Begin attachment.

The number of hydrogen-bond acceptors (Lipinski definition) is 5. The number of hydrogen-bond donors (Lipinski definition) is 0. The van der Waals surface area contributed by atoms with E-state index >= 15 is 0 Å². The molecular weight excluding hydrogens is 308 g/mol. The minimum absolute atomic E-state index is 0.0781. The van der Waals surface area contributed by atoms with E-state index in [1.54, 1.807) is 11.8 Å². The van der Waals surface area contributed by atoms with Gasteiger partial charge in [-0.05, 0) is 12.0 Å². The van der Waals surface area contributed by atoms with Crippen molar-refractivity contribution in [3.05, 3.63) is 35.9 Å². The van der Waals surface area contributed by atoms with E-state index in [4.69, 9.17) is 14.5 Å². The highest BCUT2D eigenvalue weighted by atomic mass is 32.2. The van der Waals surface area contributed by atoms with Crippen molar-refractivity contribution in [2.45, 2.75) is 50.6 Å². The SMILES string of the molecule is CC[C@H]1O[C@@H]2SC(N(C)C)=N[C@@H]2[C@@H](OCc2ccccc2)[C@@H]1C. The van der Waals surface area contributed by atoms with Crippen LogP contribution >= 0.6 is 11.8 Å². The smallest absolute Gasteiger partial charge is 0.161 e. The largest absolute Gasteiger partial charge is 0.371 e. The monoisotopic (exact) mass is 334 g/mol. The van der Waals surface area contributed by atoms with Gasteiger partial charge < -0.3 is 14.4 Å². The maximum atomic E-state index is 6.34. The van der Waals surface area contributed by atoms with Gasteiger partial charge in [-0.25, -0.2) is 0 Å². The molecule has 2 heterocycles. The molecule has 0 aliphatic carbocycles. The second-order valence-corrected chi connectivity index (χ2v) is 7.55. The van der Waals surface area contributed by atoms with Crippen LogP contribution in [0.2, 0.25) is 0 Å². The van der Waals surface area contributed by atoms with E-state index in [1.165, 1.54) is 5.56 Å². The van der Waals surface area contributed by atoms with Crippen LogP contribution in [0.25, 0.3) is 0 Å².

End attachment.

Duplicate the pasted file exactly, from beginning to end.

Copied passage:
The number of hydrogen-bond acceptors (Lipinski definition) is 5. The number of hydrogen-bond donors (Lipinski definition) is 0. The van der Waals surface area contributed by atoms with E-state index >= 15 is 0 Å². The molecular weight excluding hydrogens is 308 g/mol. The minimum absolute atomic E-state index is 0.0781. The van der Waals surface area contributed by atoms with E-state index in [1.54, 1.807) is 11.8 Å². The van der Waals surface area contributed by atoms with Gasteiger partial charge in [-0.05, 0) is 12.0 Å². The van der Waals surface area contributed by atoms with Crippen molar-refractivity contribution in [3.05, 3.63) is 35.9 Å². The van der Waals surface area contributed by atoms with E-state index in [4.69, 9.17) is 14.5 Å². The highest BCUT2D eigenvalue weighted by atomic mass is 32.2. The van der Waals surface area contributed by atoms with Crippen molar-refractivity contribution in [2.45, 2.75) is 50.6 Å². The SMILES string of the molecule is CC[C@H]1O[C@@H]2SC(N(C)C)=N[C@@H]2[C@@H](OCc2ccccc2)[C@@H]1C. The van der Waals surface area contributed by atoms with Crippen LogP contribution >= 0.6 is 11.8 Å². The smallest absolute Gasteiger partial charge is 0.161 e. The largest absolute Gasteiger partial charge is 0.371 e. The monoisotopic (exact) mass is 334 g/mol. The van der Waals surface area contributed by atoms with Gasteiger partial charge < -0.3 is 14.4 Å². The maximum atomic E-state index is 6.34. The van der Waals surface area contributed by atoms with Gasteiger partial charge in [-0.25, -0.2) is 0 Å². The molecule has 2 heterocycles. The molecule has 0 aliphatic carbocycles. The second-order valence-corrected chi connectivity index (χ2v) is 7.55. The van der Waals surface area contributed by atoms with Crippen LogP contribution in [0.2, 0.25) is 0 Å². The van der Waals surface area contributed by atoms with E-state index in [1.165, 1.54) is 5.56 Å². The van der Waals surface area contributed by atoms with Crippen LogP contribution in [0.25, 0.3) is 0 Å².